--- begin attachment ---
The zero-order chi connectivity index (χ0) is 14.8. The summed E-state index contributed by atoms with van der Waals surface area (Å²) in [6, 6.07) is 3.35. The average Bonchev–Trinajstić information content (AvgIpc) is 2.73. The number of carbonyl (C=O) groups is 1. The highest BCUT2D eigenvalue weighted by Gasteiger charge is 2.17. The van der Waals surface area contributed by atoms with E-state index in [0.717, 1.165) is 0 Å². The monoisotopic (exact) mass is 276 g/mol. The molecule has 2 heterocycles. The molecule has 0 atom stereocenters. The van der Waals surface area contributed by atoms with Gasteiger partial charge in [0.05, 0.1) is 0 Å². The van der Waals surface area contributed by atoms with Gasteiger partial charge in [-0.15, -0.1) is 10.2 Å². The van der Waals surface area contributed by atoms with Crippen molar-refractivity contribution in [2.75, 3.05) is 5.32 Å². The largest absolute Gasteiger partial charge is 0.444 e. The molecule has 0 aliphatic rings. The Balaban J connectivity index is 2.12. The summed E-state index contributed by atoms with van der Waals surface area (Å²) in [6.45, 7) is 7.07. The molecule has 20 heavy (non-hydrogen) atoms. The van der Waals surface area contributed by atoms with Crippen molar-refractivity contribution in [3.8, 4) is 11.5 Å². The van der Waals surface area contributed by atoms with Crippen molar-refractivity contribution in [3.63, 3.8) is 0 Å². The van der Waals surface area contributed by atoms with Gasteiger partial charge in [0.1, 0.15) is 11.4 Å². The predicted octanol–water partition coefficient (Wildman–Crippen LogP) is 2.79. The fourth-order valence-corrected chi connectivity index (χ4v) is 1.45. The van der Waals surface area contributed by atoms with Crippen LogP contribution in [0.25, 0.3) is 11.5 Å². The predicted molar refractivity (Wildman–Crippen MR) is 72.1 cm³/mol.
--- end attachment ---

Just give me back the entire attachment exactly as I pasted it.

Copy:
The zero-order chi connectivity index (χ0) is 14.8. The summed E-state index contributed by atoms with van der Waals surface area (Å²) in [6, 6.07) is 3.35. The average Bonchev–Trinajstić information content (AvgIpc) is 2.73. The number of carbonyl (C=O) groups is 1. The highest BCUT2D eigenvalue weighted by Gasteiger charge is 2.17. The van der Waals surface area contributed by atoms with E-state index in [0.717, 1.165) is 0 Å². The monoisotopic (exact) mass is 276 g/mol. The molecule has 2 heterocycles. The molecule has 0 atom stereocenters. The van der Waals surface area contributed by atoms with Gasteiger partial charge in [0.05, 0.1) is 0 Å². The van der Waals surface area contributed by atoms with Gasteiger partial charge in [-0.15, -0.1) is 10.2 Å². The van der Waals surface area contributed by atoms with Crippen molar-refractivity contribution in [2.75, 3.05) is 5.32 Å². The largest absolute Gasteiger partial charge is 0.444 e. The molecule has 0 aliphatic rings. The Balaban J connectivity index is 2.12. The summed E-state index contributed by atoms with van der Waals surface area (Å²) in [6.45, 7) is 7.07. The molecule has 20 heavy (non-hydrogen) atoms. The van der Waals surface area contributed by atoms with Crippen molar-refractivity contribution in [3.8, 4) is 11.5 Å². The van der Waals surface area contributed by atoms with Crippen molar-refractivity contribution in [3.63, 3.8) is 0 Å². The van der Waals surface area contributed by atoms with Gasteiger partial charge in [0.1, 0.15) is 11.4 Å². The predicted octanol–water partition coefficient (Wildman–Crippen LogP) is 2.79. The fourth-order valence-corrected chi connectivity index (χ4v) is 1.45. The van der Waals surface area contributed by atoms with Crippen LogP contribution in [0.25, 0.3) is 11.5 Å². The predicted molar refractivity (Wildman–Crippen MR) is 72.1 cm³/mol.